Nanjing! Nanjing! – 南京! 南京!
Director: Lu Chuan (陆川)
Cast: Liu Ye (刘烨), Gao Yuanyuan (高圆圆), Hideo Nakaizumi (中泉英雄), Fan Wei (范伟), John Paisley
From the unabashed entertainment of A Chinese Ghost Story to the horrific nature of this next update here, I am left with intense feelings after watching Lu Chuan’s Nanjing! Nanjing! (aka, City of Life and Death). More than a mere anti-war statement, the film is not only a condemnation of war but also a powerful depiction of human evils and determination. In that sense, it’s very Kurosawa-esque in its themes, but in a less presentational manner. The performances are excellent and production values are top notch, but the content will no doubt stir up resentment and anger in some viewers. Lu Chuan, however, once again shows why he is one of China’s best directors. He balances the material not so much in documentary fashion like The Longest Day or Tora! Tora! Tora!, but in a much more emotional sense. Perspectives from Japanese soldiers, Chinese resistance, and safe zone refugees sympathetically highlight strengths weaknesses of each and every character as events unfold. As such, this is not so much a narratively driven film as it is about the characters and the horrific event itself, which Lu Chuan magically avoids sensationalizing for spectacle’s sake. And yet, despite my admiration for the film and all that the filmmakers achieved, Nanjing! Nanjing! is probably a film I will not watch again in the near future.
Conflicting accounts of how many people were killed or raped are pointless because everyone agrees that human beings were indeed killed and raped in 1937 when the Imperial Japanese Army invaded and brutally secured the city of Nanjing, then the capital of the Republic of China, in an event that came to known as The Rape of Nanjing. The film begins with the Chinese military, fractured and downright scared by the impending invasion, wanting to leave the city. Many did, but those that stayed ultimately proved to be a minor stumbling block for the Japanese forces. Led by Liu Ye, the plight of the Chinese resistance occupies the first third of the film and is integral in establishing the tone of and setting the stage for the rest of the film. Check out the following clip to get a sense of what to expect from the opening action scenes (note: due to some of the violence in this clip, you must verify your age before viewing):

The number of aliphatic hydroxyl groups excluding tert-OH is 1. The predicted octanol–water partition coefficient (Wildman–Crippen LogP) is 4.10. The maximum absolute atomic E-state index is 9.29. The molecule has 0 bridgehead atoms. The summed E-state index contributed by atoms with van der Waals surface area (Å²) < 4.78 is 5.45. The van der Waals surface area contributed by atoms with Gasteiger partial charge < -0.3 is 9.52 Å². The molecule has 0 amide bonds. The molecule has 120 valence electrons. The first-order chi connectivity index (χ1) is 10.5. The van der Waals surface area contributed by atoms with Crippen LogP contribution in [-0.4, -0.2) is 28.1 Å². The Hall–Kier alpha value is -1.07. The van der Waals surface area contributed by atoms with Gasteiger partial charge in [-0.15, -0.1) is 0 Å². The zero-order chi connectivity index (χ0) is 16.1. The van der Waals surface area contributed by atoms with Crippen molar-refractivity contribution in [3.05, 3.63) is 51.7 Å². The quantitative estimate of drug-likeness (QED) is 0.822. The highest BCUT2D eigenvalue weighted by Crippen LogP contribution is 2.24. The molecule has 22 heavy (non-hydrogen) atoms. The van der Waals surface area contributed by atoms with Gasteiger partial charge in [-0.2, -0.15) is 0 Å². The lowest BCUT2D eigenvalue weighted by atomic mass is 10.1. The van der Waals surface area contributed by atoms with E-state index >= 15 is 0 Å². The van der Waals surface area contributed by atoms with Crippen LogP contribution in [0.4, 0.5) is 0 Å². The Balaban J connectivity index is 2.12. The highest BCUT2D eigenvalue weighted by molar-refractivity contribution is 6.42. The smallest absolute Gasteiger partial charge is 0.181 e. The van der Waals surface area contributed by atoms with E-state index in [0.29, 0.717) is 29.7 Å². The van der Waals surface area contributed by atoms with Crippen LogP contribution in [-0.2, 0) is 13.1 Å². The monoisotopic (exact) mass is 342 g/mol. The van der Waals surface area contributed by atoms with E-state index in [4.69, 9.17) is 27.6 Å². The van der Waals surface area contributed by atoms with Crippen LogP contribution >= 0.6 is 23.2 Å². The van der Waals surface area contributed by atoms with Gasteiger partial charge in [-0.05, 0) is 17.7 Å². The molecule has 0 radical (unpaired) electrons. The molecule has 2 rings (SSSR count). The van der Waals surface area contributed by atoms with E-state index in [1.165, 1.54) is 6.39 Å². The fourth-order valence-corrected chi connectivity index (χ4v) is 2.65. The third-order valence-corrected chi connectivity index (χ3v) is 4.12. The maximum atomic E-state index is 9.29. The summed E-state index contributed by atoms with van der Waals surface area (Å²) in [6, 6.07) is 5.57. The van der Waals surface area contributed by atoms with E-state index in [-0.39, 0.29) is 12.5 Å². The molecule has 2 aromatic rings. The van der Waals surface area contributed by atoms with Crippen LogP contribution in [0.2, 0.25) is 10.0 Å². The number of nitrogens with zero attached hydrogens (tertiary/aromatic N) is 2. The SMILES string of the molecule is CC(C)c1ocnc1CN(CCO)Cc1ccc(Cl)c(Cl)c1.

As you can see, the action is reminiscent of modern war films such as Saving Private Ryan and Taegukgi (태극기 휘날리며). It’s competently done, avoids the trappings of overusing shaky cam footage, and is very effective. However, those expecting a traditional, action-filled war film may find themselves disappointed, because there is comparatively little gunplay compared with the above mentioned films. What follows instead is a series of devastating dramatic events involving the refugees from the Japanese occupation of Nanjing. Set up in a Safety Zone by businessman and Nazi Party member John Rabe (John Paisley), the refugees are not exactly safe. They endure raids by Japanese soldiers looking for remnants of the Chinese military, they are harassed and tormented, and thousands of women are raped and killed. It is the latter which, for me, makes this a damned uncomfortable film to watch. The incidents are well documented by real life figure Rabe and others who witnessed the aftermath of brutal sexual assaults on countless women, from the incredibly young to the elderly, and it was this military culture of rape that continue to stir up anti-Japanese sentiment among Chinese and Korean people to this day. Now I personally find rape to be one of the most abhorrent acts that one human being can do to another. Any man who must force himself upon a woman to satisfy his own sexual desires is no man. But rather than take sides, I want to focus on the use of sexual assaults within the plot.